Ceramic Valves are used to cut costs in Flue Gas Desulfurization
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Ceramic Valves are used to cut costs in Flue Gas Desulfurization
Bore Sizes:
1/2" to 6"(DN15 to DN150)
Pressure Ratings:
CL150 to CL 600
Applications:
FGD is a process of treating exhaust gases with a limestone slurry to remove SOx, NOx and other pollutants and produce gypsum slurry as a by-product. One of the technological challenges inherent in FGD is the highly abrasive and corrosive nature of the sl
Features:
The Smart Choice for Cutting Costs in Flue Gas
In the 1970s, the industrial combustion of fossil fuels, particularly in coal-fired power Plants, was recognized as a leading cause of acid rain. Efforts to deal with the problem through regulations and new technologies largely succeeded in cutting back emissions of SOx and NOx in the industrialized nations. However, the issue has returned as construction of new power plants accelerates in the USA, Eastern Europe and China. Because today's emerging economies will have to factor environmental protection in with their growing energy requirements, Flue Gas Desulfurization (FGD) will remain as an effective key technology in the power generation industry.
FGD is a process of treating exhaust gases with a limestone slurry to remove SOx, NOx and other pollutants and produce gypsum slurry as a by-product. One of the technological challenges inherent in FGD is the highly abrasive and corrosive nature of the slurries. Indeed, severe abrasion and corrosion can result in unacceptably high costs for spare parts and maintenance. Therefore, by choosing the best abrasion and corrosion-resistant pumps, pipes and valves operators will ensure that FGD can be carried out in a cost-effective manner. While ceramic components are significantly more expensive than those made of stainless steel, their durability and superior abrasion and corrosion resistance mean they easily pay for themselves.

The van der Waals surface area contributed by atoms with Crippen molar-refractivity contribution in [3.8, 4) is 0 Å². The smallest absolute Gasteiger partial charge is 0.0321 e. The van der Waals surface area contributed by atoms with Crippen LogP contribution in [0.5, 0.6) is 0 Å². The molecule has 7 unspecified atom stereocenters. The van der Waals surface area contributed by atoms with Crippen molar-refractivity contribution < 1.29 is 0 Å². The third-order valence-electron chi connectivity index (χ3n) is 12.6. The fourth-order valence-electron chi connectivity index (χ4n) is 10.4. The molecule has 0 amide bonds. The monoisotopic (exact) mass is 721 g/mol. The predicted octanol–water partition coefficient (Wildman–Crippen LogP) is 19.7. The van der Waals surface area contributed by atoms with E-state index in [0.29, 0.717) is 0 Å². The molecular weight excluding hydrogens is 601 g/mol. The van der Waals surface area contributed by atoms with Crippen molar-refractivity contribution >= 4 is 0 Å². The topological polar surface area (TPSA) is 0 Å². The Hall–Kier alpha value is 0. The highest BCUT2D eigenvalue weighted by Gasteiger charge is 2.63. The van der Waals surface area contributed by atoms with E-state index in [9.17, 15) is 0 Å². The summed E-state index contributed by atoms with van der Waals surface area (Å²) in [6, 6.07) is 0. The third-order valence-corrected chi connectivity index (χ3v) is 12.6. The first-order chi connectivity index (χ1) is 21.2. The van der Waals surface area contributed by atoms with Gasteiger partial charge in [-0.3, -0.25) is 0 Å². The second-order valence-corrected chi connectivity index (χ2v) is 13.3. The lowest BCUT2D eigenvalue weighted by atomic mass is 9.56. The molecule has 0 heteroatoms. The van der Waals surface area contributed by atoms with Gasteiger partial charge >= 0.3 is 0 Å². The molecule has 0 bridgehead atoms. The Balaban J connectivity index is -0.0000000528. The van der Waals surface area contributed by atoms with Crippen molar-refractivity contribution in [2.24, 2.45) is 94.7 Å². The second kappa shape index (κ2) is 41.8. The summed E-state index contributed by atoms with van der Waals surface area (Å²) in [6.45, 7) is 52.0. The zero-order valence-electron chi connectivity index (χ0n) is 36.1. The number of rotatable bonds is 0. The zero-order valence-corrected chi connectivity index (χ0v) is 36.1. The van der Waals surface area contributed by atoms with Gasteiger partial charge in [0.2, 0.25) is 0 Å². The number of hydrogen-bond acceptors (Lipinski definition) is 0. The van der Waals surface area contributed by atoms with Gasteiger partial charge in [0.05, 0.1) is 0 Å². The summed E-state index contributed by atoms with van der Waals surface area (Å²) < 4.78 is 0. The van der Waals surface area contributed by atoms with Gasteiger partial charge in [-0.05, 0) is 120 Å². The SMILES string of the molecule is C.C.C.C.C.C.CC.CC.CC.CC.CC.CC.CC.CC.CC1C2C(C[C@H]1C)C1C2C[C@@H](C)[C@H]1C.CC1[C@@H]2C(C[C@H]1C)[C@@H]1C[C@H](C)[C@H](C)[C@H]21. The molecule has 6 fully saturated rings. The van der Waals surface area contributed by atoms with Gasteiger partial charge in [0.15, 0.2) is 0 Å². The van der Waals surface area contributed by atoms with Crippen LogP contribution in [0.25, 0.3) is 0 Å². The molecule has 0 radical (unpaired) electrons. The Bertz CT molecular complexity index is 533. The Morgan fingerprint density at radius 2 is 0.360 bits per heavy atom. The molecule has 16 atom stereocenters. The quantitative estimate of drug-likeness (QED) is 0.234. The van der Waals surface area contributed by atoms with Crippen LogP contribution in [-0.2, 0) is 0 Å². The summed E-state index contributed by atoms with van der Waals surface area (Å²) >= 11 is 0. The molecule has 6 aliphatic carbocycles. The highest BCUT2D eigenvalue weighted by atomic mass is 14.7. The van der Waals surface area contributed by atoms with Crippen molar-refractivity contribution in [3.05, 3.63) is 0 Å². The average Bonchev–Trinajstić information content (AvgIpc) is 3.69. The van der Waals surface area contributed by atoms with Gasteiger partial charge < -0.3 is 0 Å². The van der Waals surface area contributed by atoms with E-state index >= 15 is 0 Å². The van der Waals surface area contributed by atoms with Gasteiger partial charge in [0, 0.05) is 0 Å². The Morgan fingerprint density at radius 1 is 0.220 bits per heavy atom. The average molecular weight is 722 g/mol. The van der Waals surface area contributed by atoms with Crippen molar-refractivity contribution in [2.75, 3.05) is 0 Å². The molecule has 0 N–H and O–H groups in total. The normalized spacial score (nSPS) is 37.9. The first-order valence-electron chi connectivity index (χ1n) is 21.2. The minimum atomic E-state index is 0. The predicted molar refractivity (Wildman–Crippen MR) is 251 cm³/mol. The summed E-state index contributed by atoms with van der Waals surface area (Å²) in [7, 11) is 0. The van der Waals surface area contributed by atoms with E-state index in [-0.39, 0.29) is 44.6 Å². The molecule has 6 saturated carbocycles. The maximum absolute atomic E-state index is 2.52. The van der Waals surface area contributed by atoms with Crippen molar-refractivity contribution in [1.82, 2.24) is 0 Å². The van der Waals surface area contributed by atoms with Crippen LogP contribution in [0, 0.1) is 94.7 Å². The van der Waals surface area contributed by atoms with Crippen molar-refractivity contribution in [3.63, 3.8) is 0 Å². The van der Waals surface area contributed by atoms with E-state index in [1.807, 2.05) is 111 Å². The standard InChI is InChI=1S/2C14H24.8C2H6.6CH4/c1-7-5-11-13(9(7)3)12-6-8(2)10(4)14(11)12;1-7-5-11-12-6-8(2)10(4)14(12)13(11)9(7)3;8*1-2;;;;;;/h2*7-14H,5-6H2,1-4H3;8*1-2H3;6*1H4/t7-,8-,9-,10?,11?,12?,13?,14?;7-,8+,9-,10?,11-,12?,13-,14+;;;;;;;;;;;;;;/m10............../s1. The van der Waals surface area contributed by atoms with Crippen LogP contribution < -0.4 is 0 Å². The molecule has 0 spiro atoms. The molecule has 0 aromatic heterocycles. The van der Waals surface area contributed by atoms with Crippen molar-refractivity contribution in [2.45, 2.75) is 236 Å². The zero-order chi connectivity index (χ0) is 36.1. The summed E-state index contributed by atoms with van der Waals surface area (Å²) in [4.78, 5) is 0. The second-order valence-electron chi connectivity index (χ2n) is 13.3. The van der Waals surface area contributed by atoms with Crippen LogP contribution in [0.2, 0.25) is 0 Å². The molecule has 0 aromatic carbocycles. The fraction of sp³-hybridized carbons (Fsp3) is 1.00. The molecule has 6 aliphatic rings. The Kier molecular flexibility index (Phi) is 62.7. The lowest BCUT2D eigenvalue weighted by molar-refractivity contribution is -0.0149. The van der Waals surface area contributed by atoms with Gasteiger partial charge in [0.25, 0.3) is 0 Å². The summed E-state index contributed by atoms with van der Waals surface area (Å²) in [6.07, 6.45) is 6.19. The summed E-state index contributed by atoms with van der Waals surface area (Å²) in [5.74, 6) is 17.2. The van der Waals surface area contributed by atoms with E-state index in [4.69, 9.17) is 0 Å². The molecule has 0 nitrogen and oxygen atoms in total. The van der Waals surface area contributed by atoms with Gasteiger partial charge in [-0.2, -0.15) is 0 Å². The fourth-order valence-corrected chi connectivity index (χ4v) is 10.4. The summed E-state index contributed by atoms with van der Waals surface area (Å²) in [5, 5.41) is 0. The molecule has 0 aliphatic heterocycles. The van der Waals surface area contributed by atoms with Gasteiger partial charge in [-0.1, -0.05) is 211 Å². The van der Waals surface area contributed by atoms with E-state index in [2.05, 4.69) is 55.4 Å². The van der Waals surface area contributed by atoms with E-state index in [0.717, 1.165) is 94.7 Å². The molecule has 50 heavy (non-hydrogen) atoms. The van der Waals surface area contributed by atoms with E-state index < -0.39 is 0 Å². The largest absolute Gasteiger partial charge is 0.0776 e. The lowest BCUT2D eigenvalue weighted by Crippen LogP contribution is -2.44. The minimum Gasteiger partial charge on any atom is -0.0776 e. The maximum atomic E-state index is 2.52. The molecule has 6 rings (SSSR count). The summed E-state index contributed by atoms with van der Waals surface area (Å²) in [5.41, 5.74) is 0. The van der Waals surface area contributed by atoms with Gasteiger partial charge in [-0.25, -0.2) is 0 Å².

In this presentation, we will discuss the role of valves in controlling slurry flow in FGD processes. We will describe the interest of ceramic ball valves and show how these highly durable and abrasion and corrosion-resistant valves allow power plants operating FGD equipment to cut costs and reduce downtime associated with maintenance and replacement of parts.
Some main points that will be covered in this presentation include the following
~    The majority of Chinaese power plants use ceramic valves in FGD,
*    They are highly resistant to abrasion and corrosion.
.  Alumina, is used typically in FGD, but users can choose from among several optional materials, including silicon carbide, silicon nitride and zirconia 1. Background: Effects of and Measures against SOxand NOx Emissions
The Chinaese power generation industry required highly durable, abrasion and corrosion-resistant valves in order to comply with government regulations aimed at reducing emissions of airborne pollutants.  To keep costs down, ceramic valves that were far stronger and resistant to abrasion and corrosion than stainless steel were required. To fully comprehend the value these valves bring to the current market, it is useful to look at the environmental conditions that influenced their design and development.
In the 1950s and 1960s, the link between expanding industrial capacity and rising rates of disease and environmental damage in China;, Europe, and the USA became increasingly difficult to ignore. While such "smokestack industries" as power generation, chemical and steel production drove economic growth, the pollutants they emitted could no longer be accepted as part of the bargain.
In China, the severe effects of air pollution on human health led the government to take strong measures to regulate emissions.  The Chinaese city of Yokaichi, which suffered degraded fisheries and exploding rates of respiratory disease, became a rallying poin9t for a politicized environmental movement that eventually led the
Chinaese government to acknowledge the effects of airborne emissions of SOx and
NOx on human health [1]. In 1968, th9e first major air pollution regulations were passed, and in 1978, after 41 areas were designated as having especially polluted air regulations were strengthened further. Indeed, at the time, Japsan enacted some of the most stringent pollution control measures in the world. As a result, SOx emissions fell by around 70% between 1970 and 1985 [2].